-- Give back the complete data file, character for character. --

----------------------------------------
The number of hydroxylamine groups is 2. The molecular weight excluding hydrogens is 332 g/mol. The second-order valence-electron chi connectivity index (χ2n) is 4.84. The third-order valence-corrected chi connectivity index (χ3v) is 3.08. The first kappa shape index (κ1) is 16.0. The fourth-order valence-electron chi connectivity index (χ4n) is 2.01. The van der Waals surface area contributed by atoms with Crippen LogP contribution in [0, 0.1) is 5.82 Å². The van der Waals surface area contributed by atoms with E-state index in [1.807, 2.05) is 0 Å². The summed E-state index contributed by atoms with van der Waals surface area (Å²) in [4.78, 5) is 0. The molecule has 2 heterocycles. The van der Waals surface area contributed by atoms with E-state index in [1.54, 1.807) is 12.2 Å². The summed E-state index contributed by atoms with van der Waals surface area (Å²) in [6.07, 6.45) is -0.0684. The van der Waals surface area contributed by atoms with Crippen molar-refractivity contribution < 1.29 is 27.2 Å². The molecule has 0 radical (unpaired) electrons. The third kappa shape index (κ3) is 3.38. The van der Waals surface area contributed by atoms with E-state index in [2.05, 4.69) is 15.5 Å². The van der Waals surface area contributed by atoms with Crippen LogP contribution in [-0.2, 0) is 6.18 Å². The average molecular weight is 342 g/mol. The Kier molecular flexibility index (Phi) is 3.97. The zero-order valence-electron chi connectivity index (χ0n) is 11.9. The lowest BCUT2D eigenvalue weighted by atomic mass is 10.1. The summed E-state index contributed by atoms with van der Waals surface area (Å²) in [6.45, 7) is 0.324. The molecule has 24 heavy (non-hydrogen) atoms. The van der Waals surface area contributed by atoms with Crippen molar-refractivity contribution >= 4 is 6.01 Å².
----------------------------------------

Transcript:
The number of hydroxylamine groups is 2. The molecular weight excluding hydrogens is 332 g/mol. The second-order valence-electron chi connectivity index (χ2n) is 4.84. The third-order valence-corrected chi connectivity index (χ3v) is 3.08. The first kappa shape index (κ1) is 16.0. The fourth-order valence-electron chi connectivity index (χ4n) is 2.01. The van der Waals surface area contributed by atoms with Crippen LogP contribution in [0, 0.1) is 5.82 Å². The van der Waals surface area contributed by atoms with E-state index in [1.807, 2.05) is 0 Å². The summed E-state index contributed by atoms with van der Waals surface area (Å²) in [4.78, 5) is 0. The molecule has 2 heterocycles. The van der Waals surface area contributed by atoms with E-state index in [1.54, 1.807) is 12.2 Å². The summed E-state index contributed by atoms with van der Waals surface area (Å²) in [6.07, 6.45) is -0.0684. The van der Waals surface area contributed by atoms with Crippen molar-refractivity contribution < 1.29 is 27.2 Å². The molecule has 0 radical (unpaired) electrons. The third kappa shape index (κ3) is 3.38. The van der Waals surface area contributed by atoms with E-state index in [2.05, 4.69) is 15.5 Å². The van der Waals surface area contributed by atoms with Crippen LogP contribution in [-0.2, 0) is 6.18 Å². The average molecular weight is 342 g/mol. The Kier molecular flexibility index (Phi) is 3.97. The zero-order valence-electron chi connectivity index (χ0n) is 11.9. The lowest BCUT2D eigenvalue weighted by atomic mass is 10.1. The summed E-state index contributed by atoms with van der Waals surface area (Å²) in [6.45, 7) is 0.324. The molecule has 24 heavy (non-hydrogen) atoms. The van der Waals surface area contributed by atoms with Crippen molar-refractivity contribution >= 4 is 6.01 Å².